Posted Feb 25, 2013
86% Blow-Up (1966) "In Blow-Up [Antonioni] smothers this conflict in the kind of pompous platitudes the press loves to designate as proper to "mature," "adult," "sober" art. " ‐ The New Republic
Posted Feb 4, 2013
93% Star Wars: Episode IV - A New Hope (1977) "There's no breather in the picture, no lyricism; the only attempt at beauty is in the double sunset. " ‐ New Yorker
Posted Jan 18, 2013
93% Superman (1978) "Superman doesn't have enough conviction or courage to be solidly square and dumb; it keeps pushing smarmy big emotions at us -- but half-heartedly. " ‐ New Yorker
Posted Jan 15, 2013
71% The Towering Inferno (1974) "The movie doesn't stick together in one's head; this thing is like some junky fairground show -- a chamber of horrors with skeletons that jump up. " ‐ New Yorker
Posted Jan 15, 2013
93% Young Frankenstein (1974) "Wilder's hysteria seems perfectly natural. You never question what's driving him to it; his fits are lucid and total. They take him into a different dimension -- he delivers what Harpo promised. " ‐ New Yorker
Posted Jan 15, 2013
100% Law of Desire (1987) "This wild man has a true talent. " ‐ New Yorker
Posted Jan 14, 2013
90% Raising Arizona (1987) "Raising Arizona is no big deal, but it has a rambunctious charm. " ‐ New Yorker
Posted Jan 14, 2013
69% Street Smart (1987) "Is Morgan Freeman the greatest American actor? " ‐ New Yorker
Posted Jan 14, 2013
94% Blood Simple (1984) "It isn't really about anything except making a commercial narrative movie outside the industry. " ‐ New Yorker
Posted Jan 14, 2013
92% Witness (1985) "Weir, an Australian filming in this country for the first time, has succumbed to blandness. " ‐ New Yorker
Posted Jan 14, 2013
93% La Bête Humaine (Judas Was a Woman)(The Human Beast) (1938) "The film has marvellous atmosphere and a fine cast, but the material, which involves brutal, uncontrollable passion seen in a social framework, turns oppressive, and at times Gabin is a lump." ‐ New Yorker
Posted Sep 14, 2012
90% Bonnie and Clyde (1967) "Bonnie and Clyde is the most excitingly American American movie since The Manchurian Candidate. The audience is alive to it. " ‐ New Yorker
Posted Aug 30, 2012
95% Masculin Feminin (1966) "Using neither crime nor the romance of crime but a simple romance for a kind of interwoven story line, Godard has, at last, created the form he needed. It is a combination of essay, journalistic sketches, news and portraiture, love lyric and satire. " ‐ The New Republic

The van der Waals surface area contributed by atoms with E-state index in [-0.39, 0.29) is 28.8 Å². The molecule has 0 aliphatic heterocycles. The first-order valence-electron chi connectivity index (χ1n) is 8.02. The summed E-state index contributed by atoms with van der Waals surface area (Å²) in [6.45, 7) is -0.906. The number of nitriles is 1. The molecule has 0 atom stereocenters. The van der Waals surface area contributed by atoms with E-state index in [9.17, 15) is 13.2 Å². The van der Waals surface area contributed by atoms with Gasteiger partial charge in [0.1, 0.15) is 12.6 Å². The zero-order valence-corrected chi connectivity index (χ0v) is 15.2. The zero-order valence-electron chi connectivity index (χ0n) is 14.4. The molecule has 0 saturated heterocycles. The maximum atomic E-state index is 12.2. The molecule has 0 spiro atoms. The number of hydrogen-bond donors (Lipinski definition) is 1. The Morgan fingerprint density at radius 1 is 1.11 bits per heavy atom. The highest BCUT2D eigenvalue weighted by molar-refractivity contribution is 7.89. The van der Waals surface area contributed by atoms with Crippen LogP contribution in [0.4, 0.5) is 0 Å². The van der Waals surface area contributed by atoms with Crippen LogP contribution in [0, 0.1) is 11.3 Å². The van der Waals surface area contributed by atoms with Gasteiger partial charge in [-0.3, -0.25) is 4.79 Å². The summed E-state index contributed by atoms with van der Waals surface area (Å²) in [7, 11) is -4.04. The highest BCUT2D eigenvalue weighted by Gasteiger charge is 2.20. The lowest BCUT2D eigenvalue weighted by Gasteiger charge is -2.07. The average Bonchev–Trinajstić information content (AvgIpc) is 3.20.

Posted Aug 30, 2012
80% Two for the Road (1967) "The picture never quite finds its tone. " ‐ The New Republic
Posted Aug 30, 2012
81% Fahrenheit 451 (1966) "Even at the science-fiction horror-story level, the movie fails -- partly, I think, because Truffaut is too much of an artist to exploit the vulgar possibilities in the material. " ‐ The New Republic
Posted Aug 30, 2012
No Score Yet The Bible (1966) "Huston's triumph is that despite the insanity of the attempt and the grandiosity of the project, the technology doesn't dominate the material. " ‐ The New Republic
Posted Aug 30, 2012
82% A Man for All Seasons (1966) "There's more than a little of the school pageant in the rhythm of the movie: Though it's all neater than our school drama coaches could make it, the figures group and say their assigned lines and move on. " ‐ The New Republic
Posted Aug 30, 2012
97% Chimes at Midnight (1965) "It takes large latent talent to tell the audience that you know that what you're doing isn't worth doing and still do it better than anyone else in the movie. " ‐ The New Republic
Posted Aug 30, 2012
100% Boudu Saved From Drowning (Bondé sauvé des eaux) (1932) "A beautifully rhythmed film that makes one nostalgic for the period when it was made." ‐ New Yorker
Posted Aug 29, 2012
90% Blow Out (1981) "It's a great movie. " ‐ New Yorker
Posted May 28, 2008
88% The Iceman Cometh (1973) "Eugene O'Neill's great, heavy, simplistic, mechanical, beautiful play has been given a straightforward, faithful production in handsome, dark-toned color." ‐ New Yorker
Posted May 28, 2008
98% Hairspray (1988) "When Divine's Edna Turnblad is on-screen in the sleeveless dresses she's partial to, the movie has something like the lunacy of a W. C. Fields in drag. " ‐ New Yorker
Posted May 28, 2008
94% Raiders of the Lost Ark (1981) "The thrills are fully consumed while you're seeing this movie, and it's totally over when it's over. It's a workout. You feel as if you'd been to the desert digs: at the end your mind is blank, yet you're parched, you're puffing hard -- you want relief. " ‐ New Yorker
Posted May 27, 2008
88% Platoon (1986) "I know that Platoon is being acclaimed for its realism, and I expect to be chastened for being a woman finding fault with a war film. But I've probably seen as much combat as most of the men saying, 'This is how war is.'" ‐ New Yorker
Posted Mar 12, 2002
96% Band of Outsiders (Bande à part) (1964) "It's as if a French poet took an ordinary banal American crime novel and told it to us in terms of the romance and beauty he read between the lines. " ‐ The New Republic
Posted Dec 8, 2001